A Randomized Study to Evaluate a Novel Method of Specific Allergen Immunotherapy

The safety and scientific validity of this study is the responsibility of the study sponsor and investigators. Listing a study does not mean it has been evaluated by the U.S. Federal Government. Read our disclaimer for details. Identifier: NCT00470457
Recruitment Status : Completed
First Posted : May 7, 2007
Last Update Posted : December 3, 2015
Information provided by:
University of Zurich

May 4, 2007
May 7, 2007
December 3, 2015
June 2001
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Safety efficacy and toxicity [ Time Frame: 3 years ]
Same as current
Complete list of historical versions of study NCT00470457 on Archive Site
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A Randomized Study to Evaluate a Novel Method of Specific Allergen Immunotherapy
A Randomized Study to Evaluate a Novel Method of Specific Allergen Immunotherapy in Grass and/or Tree Pollen Allergic Subjects by Intralymphatic Allergen Administration

Allergen specific immunotherapy (SIT) is the only causative treatment of IgE-mediated allergies. The disadvantages of SIT, however, are the requirement of numerous allergen administrations over three to five years, and that the treatment itself causes frequent allergic reactions. We aim at enhancing grass pollen SIT in hay fever patients by injecting the allergen directly into subcutaneous lymph nodes. In a monocentric randomized trial safety and efficacy of intralymphatic immunotherapy (ILIT) with 3 low dose grass pollen extract injections over 2 months are compared to subcutaneous immunotherapy (SCIT) using 54 injections over 3 years.

  • Trial with immunodulatory product / biological
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Phase 2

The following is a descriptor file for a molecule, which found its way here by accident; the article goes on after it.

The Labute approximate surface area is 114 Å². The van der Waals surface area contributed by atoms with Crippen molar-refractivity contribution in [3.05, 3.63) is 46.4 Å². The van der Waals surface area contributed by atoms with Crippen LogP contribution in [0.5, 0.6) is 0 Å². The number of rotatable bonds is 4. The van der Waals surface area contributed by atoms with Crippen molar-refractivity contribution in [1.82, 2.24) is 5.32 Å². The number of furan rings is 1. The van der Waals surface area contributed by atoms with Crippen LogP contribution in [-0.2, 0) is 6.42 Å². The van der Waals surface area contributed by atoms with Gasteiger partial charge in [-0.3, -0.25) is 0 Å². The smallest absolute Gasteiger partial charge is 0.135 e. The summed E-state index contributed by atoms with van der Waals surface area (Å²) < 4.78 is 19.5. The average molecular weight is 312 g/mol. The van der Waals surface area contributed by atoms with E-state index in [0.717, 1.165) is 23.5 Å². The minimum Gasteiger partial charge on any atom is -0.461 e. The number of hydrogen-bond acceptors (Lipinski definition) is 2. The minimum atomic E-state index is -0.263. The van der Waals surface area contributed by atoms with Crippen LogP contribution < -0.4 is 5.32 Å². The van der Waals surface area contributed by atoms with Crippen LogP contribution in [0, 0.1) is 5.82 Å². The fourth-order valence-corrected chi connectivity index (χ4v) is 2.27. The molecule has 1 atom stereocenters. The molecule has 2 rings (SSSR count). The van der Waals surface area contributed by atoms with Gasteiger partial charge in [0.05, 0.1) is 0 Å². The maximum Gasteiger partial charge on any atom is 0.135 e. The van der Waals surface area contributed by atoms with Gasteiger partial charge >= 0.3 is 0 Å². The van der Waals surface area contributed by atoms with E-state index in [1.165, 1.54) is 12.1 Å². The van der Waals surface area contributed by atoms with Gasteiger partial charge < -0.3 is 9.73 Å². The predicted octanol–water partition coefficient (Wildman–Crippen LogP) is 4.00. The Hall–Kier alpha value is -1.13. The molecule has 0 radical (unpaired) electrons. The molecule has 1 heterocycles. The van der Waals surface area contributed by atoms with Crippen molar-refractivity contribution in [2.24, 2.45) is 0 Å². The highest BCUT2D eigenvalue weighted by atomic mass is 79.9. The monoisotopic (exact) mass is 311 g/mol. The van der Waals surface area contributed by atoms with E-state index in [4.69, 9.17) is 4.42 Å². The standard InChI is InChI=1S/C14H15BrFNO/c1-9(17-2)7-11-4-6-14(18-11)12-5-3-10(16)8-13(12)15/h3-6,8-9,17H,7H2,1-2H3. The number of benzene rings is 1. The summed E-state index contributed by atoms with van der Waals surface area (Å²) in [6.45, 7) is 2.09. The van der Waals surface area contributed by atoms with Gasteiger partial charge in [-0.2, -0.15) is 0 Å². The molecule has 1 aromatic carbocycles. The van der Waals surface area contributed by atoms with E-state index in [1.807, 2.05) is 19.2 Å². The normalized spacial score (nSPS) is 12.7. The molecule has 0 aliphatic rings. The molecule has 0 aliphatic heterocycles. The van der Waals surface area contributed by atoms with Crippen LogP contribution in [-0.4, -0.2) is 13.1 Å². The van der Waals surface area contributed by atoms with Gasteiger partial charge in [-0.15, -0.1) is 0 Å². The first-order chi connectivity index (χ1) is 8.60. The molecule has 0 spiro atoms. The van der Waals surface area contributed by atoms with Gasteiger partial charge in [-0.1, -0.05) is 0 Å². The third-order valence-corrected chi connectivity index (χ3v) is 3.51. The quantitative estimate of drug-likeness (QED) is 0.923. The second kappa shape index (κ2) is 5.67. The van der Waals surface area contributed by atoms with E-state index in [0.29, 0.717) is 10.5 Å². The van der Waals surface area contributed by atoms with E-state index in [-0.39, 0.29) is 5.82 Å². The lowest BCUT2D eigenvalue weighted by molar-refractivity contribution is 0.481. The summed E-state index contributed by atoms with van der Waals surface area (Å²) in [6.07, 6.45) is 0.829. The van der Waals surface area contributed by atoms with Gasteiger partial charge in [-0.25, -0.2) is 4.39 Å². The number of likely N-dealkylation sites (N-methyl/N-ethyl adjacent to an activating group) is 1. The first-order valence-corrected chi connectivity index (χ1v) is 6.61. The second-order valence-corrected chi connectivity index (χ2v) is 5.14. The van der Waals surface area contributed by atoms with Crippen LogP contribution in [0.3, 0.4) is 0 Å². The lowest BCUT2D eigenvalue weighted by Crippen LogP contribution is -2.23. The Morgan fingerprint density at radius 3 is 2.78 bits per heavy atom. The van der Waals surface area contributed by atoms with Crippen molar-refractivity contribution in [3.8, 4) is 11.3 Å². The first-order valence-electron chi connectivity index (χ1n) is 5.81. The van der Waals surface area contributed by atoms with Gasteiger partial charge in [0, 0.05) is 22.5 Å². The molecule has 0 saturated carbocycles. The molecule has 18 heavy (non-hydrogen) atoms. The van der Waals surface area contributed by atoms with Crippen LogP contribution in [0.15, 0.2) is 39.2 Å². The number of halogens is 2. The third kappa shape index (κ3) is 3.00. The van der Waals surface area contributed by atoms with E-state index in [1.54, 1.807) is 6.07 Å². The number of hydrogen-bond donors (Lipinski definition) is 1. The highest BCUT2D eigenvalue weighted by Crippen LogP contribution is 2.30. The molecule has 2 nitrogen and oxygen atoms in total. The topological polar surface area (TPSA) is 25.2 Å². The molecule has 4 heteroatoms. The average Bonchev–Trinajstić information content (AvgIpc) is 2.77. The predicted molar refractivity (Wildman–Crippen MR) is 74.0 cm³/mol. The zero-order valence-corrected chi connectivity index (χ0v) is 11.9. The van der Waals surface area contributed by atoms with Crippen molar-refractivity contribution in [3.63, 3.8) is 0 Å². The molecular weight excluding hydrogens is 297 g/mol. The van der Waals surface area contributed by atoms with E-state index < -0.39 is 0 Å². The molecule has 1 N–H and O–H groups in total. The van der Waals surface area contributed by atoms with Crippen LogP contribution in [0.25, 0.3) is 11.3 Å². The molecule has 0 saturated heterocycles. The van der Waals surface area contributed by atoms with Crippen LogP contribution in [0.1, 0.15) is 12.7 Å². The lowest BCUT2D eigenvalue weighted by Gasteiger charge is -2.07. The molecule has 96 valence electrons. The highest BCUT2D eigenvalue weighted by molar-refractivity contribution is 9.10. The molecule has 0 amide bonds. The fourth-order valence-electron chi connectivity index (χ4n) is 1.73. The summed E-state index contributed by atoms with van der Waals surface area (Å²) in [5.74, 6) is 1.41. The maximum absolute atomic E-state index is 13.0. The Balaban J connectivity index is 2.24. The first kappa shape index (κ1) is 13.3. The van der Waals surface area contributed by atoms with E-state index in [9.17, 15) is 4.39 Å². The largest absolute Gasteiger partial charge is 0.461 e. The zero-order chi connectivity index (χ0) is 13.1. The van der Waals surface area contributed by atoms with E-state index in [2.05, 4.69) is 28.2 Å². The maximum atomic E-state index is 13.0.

Allocation: Randomized
Intervention Model: Parallel Assignment
Masking: None (Open Label)
Primary Purpose: Treatment
Rhinoconjunctivitis Due to Grass Pollen Allergy
Biological: Allergen specific immunotherapy
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Senti G, Prinz Vavricka BM, Erdmann I, Diaz MI, Markus R, McCormack SJ, Simard JJ, Wüthrich B, Crameri R, Graf N, Johansen P, Kündig TM. Intralymphatic allergen administration renders specific immunotherapy faster and safer: a randomized controlled trial. Proc Natl Acad Sci U S A. 2008 Nov 18;105(46):17908-12. doi: 10.1073/pnas.0803725105. Epub 2008 Nov 10.

*   Includes publications given by the data provider as well as publications identified by Identifier (NCT Number) in Medline.
Same as current
March 2005
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Inclusion criteria:

  • Written informed consent
  • History of allergic rhino-conjunctivitis in spring and summer
  • Age 18 years to 65 years
  • Positive skin prick test to grass pollen

Exclusion criteria:

  • Blood donation within previous 30 days
  • Surgery within the previous 30 days
  • Use of investigational drugs within previous 90 days
  • Pregnancy or nursing
  • Mastocytosis
  • Significant cardiovascular disease
  • Hypertension
  • Active infectious disease
  • Significant hepatic disease
  • Significant renal disease
  • Significant hematological disorder
  • Significant pulmonary disease
  • Moderate or severe asthma
  • Autoimmune disease
  • History of malignancy.
  • Contraindicated medications were immunosuppressive agents, beta-blockers, ACE-inhibitors, and tricyclic antidepressants.
Sexes Eligible for Study: All
18 Years to 65 Years   (Adult, Older Adult)
Contact information is only displayed when the study is recruiting subjects
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University of Zurich
Study Director: Studienregister MasterAdmins UniversitaetsSpital Zuerich
University of Zurich
December 2015

ICMJE     Data element required by the International Committee of Medical Journal Editors and the World Health Organization ICTRP